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2) I was very cautious about keeping everything sterilized throughout the process so I'm pretty sure I have a pure batch. But how do you even know if your batch is contaminated with something? What signs should I be on the look out for?
I'll say this: You're going to get brown/tan crud and foam forming on the surface and then stuff that looks like dirt on the inside of the fermenter. That's just fine.

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4) What's the best way to get hop and grain particles out of your wort? I don't think I was very successful at this, I should probably just go buy a funnel with a strainer.
Most of it should settle out, then you siphon off into a bottling bucket and leave the trub sitting in the fermenter. Or you siphon off into a secondary and leave the trub behind.
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Old 02-22-2009, 04:39 PM   #8
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Thanks for the advice! The fermentation is now starting to get a little more rapid. Some condensation has built up in the main shaft of the airlock extending into the bucket. Is this normal? If not, how can I dry it out without ruining the process?

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Old 02-22-2009, 04:45 PM   #9
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It's wet in there so condensation is perfectly normal. Relax, watch your beer bubble, sniff the airlock if you must but stop worrying.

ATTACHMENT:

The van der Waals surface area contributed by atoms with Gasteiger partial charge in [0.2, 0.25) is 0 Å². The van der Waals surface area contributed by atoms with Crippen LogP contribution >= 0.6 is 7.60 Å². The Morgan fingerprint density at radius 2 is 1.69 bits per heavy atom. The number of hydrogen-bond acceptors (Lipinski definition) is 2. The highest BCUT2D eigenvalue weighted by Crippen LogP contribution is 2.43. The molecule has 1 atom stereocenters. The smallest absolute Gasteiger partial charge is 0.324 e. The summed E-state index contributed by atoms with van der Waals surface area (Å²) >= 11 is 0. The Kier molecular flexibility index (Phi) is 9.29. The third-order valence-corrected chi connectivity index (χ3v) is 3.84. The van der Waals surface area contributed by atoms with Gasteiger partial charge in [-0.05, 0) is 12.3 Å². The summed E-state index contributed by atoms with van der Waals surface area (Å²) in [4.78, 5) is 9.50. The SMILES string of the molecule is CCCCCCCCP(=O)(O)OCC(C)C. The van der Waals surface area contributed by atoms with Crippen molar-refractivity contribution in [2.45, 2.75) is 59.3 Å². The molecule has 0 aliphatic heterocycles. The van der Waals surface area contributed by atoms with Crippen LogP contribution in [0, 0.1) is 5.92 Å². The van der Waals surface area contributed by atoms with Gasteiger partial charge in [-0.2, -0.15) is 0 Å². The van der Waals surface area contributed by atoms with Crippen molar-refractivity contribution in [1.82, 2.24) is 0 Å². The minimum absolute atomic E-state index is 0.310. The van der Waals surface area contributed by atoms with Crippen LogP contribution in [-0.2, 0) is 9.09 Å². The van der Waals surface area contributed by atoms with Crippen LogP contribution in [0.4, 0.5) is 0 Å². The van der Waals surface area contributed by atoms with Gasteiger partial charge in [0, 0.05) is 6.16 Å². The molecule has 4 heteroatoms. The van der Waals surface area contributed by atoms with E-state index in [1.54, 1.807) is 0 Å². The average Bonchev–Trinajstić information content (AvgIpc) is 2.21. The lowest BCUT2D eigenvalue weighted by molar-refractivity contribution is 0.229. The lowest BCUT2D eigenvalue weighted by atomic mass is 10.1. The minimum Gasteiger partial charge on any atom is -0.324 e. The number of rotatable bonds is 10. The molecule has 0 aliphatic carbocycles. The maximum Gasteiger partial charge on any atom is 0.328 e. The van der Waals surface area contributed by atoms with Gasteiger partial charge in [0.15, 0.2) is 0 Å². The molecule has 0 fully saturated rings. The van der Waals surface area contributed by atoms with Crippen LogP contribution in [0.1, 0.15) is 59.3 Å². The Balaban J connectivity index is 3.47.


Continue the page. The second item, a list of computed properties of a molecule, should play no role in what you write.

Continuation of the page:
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Old 02-22-2009, 05:02 PM   #10
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Hey, I'm pretty much a beginner myself with only being about 10 batches deep.... I progressed from using the Munton's dry yeast to using the liquid vials you can by from White Labs. I actually re-brewed a batch of Saison using the liquid yeast and I have to admit that it did taste much better. Choosing the "right" type of yeast for your beer will definately take your beers to the next level.

Regarding temps... it all really depends on what you're looking for. The higher the temps, the faster the fermentation. This also causes more byproducts such as esters to be introduced, which in some cases isn't a bad thing at all. I actually fermented my Saison into the high 80's to get some of those tastes. If it drops below 60, you may be looking at a stalled fermentation. Just take it somewhere a little warmer if that's the case and you'll be good to go!

Oh yeah, one more beginner's tip I learned. Buy a straining bag! I got a nylon mesh straining bag for cheap at Midwest and I just put all of my hops into that when boiling. This saves me from really having to worry about too much trub in the bottom of the boiler. The only stuff at the bottom for me is some of that protein crap and Irish Moss if I used it. But this comes out quick using either a funnel with a strainer or just a strainer on top of your fermenter. I just put that on top and dump the entire batch into the primary to oxygenate it and the such.... Good luck man! This stuff is truely addicting!